Working on technical and other features of the site is Jay Campbell and initial investment funding has been provided by Mitch Kapor, the President and Chair of the Open Source Applications Foundation (, a non-profit organization he founded in 2001 to promote the development and acceptance of high-quality application software developed and distributed using open source methods and licenses and the Omidyar Network, an online community network. Plans are to quickly bring in other hosts, sources, and community journalists.

The people who use and enjoy the Dan Gillmor’s Blog are behind the blog as well as the reason for its existence. These are the people who read stories, who trade tips on how to make living in San Francisco better, who find a point of view to agree with, who feel better that the Dan Gillmor’s Blog exists to be vigilant in protecting the interests of the community. Beyond that, according to Dan Gillmor, everyone who pitches a story, encourages someone to get involved, or agrees to be interviewed by one of the journalists of Dan Gillmor is behind Dan Gillmor’s Blog. Every mainstream source that the bloggers and journalists of Dan Gillmor’s Blog link to is part of it. Every advertisers, promotional sponsor, and local merchant partner is behind Dan Gillmor’s Blog. Everyone who writes a piece, jots a comment about a story, or posts an idea to the forums is behind Dan Gillmor’s Blog. It’s the people who take the time to care, to correct the copy, catch the typos, and who check that names are spelled correctly. In essence, people of the San Francisco Bay Area are the tipsters, forum posters, journalists, editors, or enthusiastic readers and feedback givers of the blog.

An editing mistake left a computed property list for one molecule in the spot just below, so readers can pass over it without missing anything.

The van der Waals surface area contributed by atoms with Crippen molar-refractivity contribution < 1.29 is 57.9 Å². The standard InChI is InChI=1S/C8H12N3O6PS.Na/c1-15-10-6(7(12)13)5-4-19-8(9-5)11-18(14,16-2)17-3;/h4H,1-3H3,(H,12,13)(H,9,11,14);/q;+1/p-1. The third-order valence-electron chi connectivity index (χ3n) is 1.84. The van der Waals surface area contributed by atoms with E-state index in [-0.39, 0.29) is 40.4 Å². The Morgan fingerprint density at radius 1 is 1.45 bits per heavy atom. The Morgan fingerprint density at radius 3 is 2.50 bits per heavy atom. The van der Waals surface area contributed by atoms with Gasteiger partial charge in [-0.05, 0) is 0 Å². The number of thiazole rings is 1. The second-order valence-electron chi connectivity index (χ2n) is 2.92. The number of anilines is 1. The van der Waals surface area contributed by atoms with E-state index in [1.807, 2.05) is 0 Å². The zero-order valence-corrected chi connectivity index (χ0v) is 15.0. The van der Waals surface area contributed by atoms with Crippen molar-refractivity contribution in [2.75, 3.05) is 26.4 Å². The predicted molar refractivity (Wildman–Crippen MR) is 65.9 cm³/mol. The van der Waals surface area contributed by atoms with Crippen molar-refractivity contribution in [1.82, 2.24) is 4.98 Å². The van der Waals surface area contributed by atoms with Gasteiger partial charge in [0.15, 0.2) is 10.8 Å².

Grounded on Dan Gillmor’s underlying conception that the people who are in the scenes or tied to them in some way know more about the technology, culture and other scenes in the Bay Area and are best equipped to tell the stories of the remarkable region, the aim of the creators of Dan Gillmor’s Blog is for the blog to become a trusted community news and information site by providing collaboration spaces that will help the community create conversations with words, pictures, audio and video that range from casual chat to what is often called citizen journalism.

If we look at this blog in relation to participatory culture, the blog fits well into the current trend of citizen journalism, which is the notion that we are moving away from the lecture mode of journalism—the one-to-many manufacturing process that gained sway in the 20th century—to something radically less centralized and more democratic. The Internet is the first platform that lets anyone be a publisher easily as well as cheaply. The resulting free-for-all has been exhilarating. But there’s also room for something in between the lecture mode of yesterday’s news and the anything-goes shouting match we can observe on some blogs and in some chatrooms. I can observe that the creators of this blog and the writers of the blog are working together to find that middle ground.